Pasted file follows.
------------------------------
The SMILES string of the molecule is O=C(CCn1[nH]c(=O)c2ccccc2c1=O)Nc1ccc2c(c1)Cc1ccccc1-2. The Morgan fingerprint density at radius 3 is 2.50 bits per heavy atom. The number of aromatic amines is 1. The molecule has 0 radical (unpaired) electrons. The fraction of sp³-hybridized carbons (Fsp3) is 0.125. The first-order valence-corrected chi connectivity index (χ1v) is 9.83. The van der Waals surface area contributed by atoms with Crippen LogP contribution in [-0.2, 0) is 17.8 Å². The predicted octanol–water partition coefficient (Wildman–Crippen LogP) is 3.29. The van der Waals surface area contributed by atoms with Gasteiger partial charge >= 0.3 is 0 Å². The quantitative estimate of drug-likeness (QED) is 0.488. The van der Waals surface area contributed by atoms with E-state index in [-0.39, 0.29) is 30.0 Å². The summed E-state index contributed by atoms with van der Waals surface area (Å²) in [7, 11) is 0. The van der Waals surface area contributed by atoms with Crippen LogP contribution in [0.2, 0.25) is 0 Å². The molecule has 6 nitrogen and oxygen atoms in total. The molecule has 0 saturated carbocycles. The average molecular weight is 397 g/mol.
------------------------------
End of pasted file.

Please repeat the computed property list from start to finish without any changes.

The SMILES string of the molecule is O=C(CCn1[nH]c(=O)c2ccccc2c1=O)Nc1ccc2c(c1)Cc1ccccc1-2. The Morgan fingerprint density at radius 3 is 2.50 bits per heavy atom. The number of aromatic amines is 1. The molecule has 0 radical (unpaired) electrons. The fraction of sp³-hybridized carbons (Fsp3) is 0.125. The first-order valence-corrected chi connectivity index (χ1v) is 9.83. The van der Waals surface area contributed by atoms with Crippen LogP contribution in [-0.2, 0) is 17.8 Å². The predicted octanol–water partition coefficient (Wildman–Crippen LogP) is 3.29. The van der Waals surface area contributed by atoms with Gasteiger partial charge >= 0.3 is 0 Å². The quantitative estimate of drug-likeness (QED) is 0.488. The van der Waals surface area contributed by atoms with E-state index in [-0.39, 0.29) is 30.0 Å². The summed E-state index contributed by atoms with van der Waals surface area (Å²) in [7, 11) is 0. The van der Waals surface area contributed by atoms with Crippen LogP contribution in [0.2, 0.25) is 0 Å². The molecule has 6 nitrogen and oxygen atoms in total. The molecule has 0 saturated carbocycles. The average molecular weight is 397 g/mol.